Richard Poynder, Open Access: Whom would you back? Open and Shut? March 10, 2009. This is a long article making a sustained argument. I can’t excerpt enough of it to show the full argument without trespassing too far on Richard’s good will. So I’ll start with a short excerpt setting the stage and then in my comments quote individual sentences to which I’d like to respond. Excerpt:
…[A]s the OA movement has developed an interesting question has arisen: should Green and Gold OA be viewed as concurrent or consecutive activities?
This is not an issue of intellectual curiosity alone: it has important strategic implications for the OA movement. It requires, for instance, that the movement decides whether to treat Green and Gold OA as complementary or competitive activities; and if they are competitive, then where the OA movement should focus its main efforts.
Speaking to me in 2007,…Peter Suber took a characteristic "big tent" approach: The two forms of OA, he said are complementary, and should be developed in tandem.
In this way, Suber believes, the OA movement will maximise its chances of success, and achieve OA more quickly. As he put it, "OA archiving and OA journals are complementary and need to proceed simultaneously, much as an organism develops its nervous system and digestive system simultaneously and cannot do one first and the other second."
By contrast, OA advocate and self-styled archivangelist Stevan Harnad views the two roads as competitive. Moreover, he says, Green OA must prevail before the movement puts any significant effort into Gold OA.
This is important, he argues, not only because Green OA can be achieved much more quickly and easily than Gold OA, but because it will force publishers to downsize, and so squeeze unnecessary costs out of the current system of scholarly communication….
- "[I]t seems that Gold OA could marginalise, and eventually overtake, Green OA." I didn’t see the argument for this conclusion. Richard gives us a wealth of detail on the rise of gold OA, but I didn’t see him tie it back to this thesis and show that those developments are setbacks for green OA.
- "Hybrid OA was set to become…a tool that would enable publishers to infiltrate the movement, and appropriate Gold OA. And today it looks as though it could defang the OA movement at large." I saw no evidence for this statement either. Again, Richard documents the spread of hybrid OA. But I didn’t see him argue that hybrid OA was harming green OA or non-hybrid gold OA.
- "[W]hile most subscription publishers had by now agreed to sanction author self-archiving (for political reasons alone), they invariably insisted on an embargo period, from six to twelve months, sometimes longer." I believe this is untrue. Publishers who insist on an embargo for green OA are still a small minority of publishers who allow green OA. We shouldn’t confuse publisher permission policies, which generally do not use embargoes, with funder OA policies, which generally do use embargoes.
- Richard identifies two stages in the "publishers’ strategy to ambush the OA movement". Note that he’s talking about OA publishers here (full or hybrid OA), not TA publishers. Stage one is the advent of institutional memberships. Stage two is the sort of deal Springer struck with the Max Planck Society and the U of California to build publication fees for affiliated authors into the cost of subscriptions. Richard shows that some membership fees have been high enough that some institutions dropped them, though of course other institutions retained theirs. He also shows that the Max Planck model (actually, first used by Springer with a Dutch library consortium and the U of Goettingen) allows Springer to continue charging for subscriptions. But both strategies have their advantages, for OA and not just for Springer –primarily in paying for gold OA without making authors pay out of pocket. These advantages may coexist with disadvantages, but I didn’t see an argument that they net out as an "ambush [of] the OA movement".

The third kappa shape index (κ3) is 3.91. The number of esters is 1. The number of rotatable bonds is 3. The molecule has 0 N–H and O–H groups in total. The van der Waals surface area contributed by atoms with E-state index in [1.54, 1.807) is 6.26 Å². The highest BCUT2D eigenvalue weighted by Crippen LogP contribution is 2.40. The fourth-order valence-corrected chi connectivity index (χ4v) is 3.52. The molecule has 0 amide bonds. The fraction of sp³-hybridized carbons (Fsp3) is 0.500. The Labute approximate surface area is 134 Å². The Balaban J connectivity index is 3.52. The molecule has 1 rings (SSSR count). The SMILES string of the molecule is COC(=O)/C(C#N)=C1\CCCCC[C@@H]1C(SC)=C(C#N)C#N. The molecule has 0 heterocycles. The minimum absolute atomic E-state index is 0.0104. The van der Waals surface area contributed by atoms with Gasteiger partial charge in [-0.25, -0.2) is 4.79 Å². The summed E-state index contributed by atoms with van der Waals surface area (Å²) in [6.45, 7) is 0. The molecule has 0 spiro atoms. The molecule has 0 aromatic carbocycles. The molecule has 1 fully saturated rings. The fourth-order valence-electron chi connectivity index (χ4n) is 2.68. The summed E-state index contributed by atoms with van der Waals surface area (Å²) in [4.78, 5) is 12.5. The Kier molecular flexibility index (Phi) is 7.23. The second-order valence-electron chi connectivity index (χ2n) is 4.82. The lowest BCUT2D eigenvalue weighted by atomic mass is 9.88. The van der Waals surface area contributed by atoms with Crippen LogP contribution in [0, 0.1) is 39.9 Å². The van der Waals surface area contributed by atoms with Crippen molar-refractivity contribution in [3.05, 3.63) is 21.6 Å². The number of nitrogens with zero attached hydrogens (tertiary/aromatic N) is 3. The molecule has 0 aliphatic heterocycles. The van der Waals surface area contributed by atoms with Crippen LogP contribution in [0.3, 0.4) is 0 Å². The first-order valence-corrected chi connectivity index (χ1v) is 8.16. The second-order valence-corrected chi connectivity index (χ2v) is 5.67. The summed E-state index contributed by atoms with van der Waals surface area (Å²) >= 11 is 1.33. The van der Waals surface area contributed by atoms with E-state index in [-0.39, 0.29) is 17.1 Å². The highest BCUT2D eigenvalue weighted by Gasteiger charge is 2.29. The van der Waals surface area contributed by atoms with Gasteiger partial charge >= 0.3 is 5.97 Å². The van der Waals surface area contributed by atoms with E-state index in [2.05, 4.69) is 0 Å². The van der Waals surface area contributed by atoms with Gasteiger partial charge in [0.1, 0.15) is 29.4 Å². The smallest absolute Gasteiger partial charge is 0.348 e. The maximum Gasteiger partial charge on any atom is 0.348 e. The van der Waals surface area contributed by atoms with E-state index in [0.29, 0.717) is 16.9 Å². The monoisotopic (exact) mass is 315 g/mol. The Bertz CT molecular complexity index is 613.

- Richard seems to assume that Max Planck is paying significantly more for subscriptions, now that author-side publication fees are built in, than it paid before. But I don’t know whether that’s true and would like to see some evidence, either from Max Planck or from the other institutions where Springer has struck a similar deal (Universiteitsbibliotheken en de Koninklijke Bibliotheek, U of Goettingen, or U of California). I’m not criticizing Richard for omitting this evidence. It may be unavailable. But if the new model covers reader-side and author-side access at the same time, and does so without a significant increase, then it might be closer to a bargain than an ambush.
- "The upshot is that publishers now appear to be well positioned to migrate to an OA environment, without any significant impact on their profits, and without having demonstrated that their prices are justified." It’s one thing to worry about whether gold OA prices are justified. But it’s another to worry that gold OA publishers might be making profits. The goal of the OA movement –to me– is to provide OA to a larger and larger body of research literature, not to put publishers out of business. (As I put it in my OA overview, "The consequences may or may not overlap –this is contingent– but the purposes do not overlap.") We should worry about excessive prices for gold OA, but we should also worry about the inverse problem of insufficient revenues. Part of the solution is to show that gold OA can be profitable –which has now been done by Hindawi, Medknow, the Optical Society of America, BMC, and PLoS ONE. We will never develop gold OA across all disciplines and countries without harnessing self-interest.
- While we explore the many gold OA business models, and look for ways to make the revenues high enough to cover expenses without excluding authors, it’s critical to remember one thing. Green OA doesn’t face these problems, can be achieved faster and at lower cost than gold OA, and is not undermined by the progress of gold OA.
- Richard seems to agree on the urgency, speed, and efficiency of green OA, but he seems not to agree that it’s under no threat from gold OA. Indeed, like Stevan Harnad, Richard may think the virtues of green OA make it unnecessary to pursue gold OA at all, or unnecessary to pursue gold OA until green is further along. But that’s where we diverge. We should pursue both at once, and I still haven’t seen a good reason not to. For a short version of the argument, see Richard’s interview with me from 2007: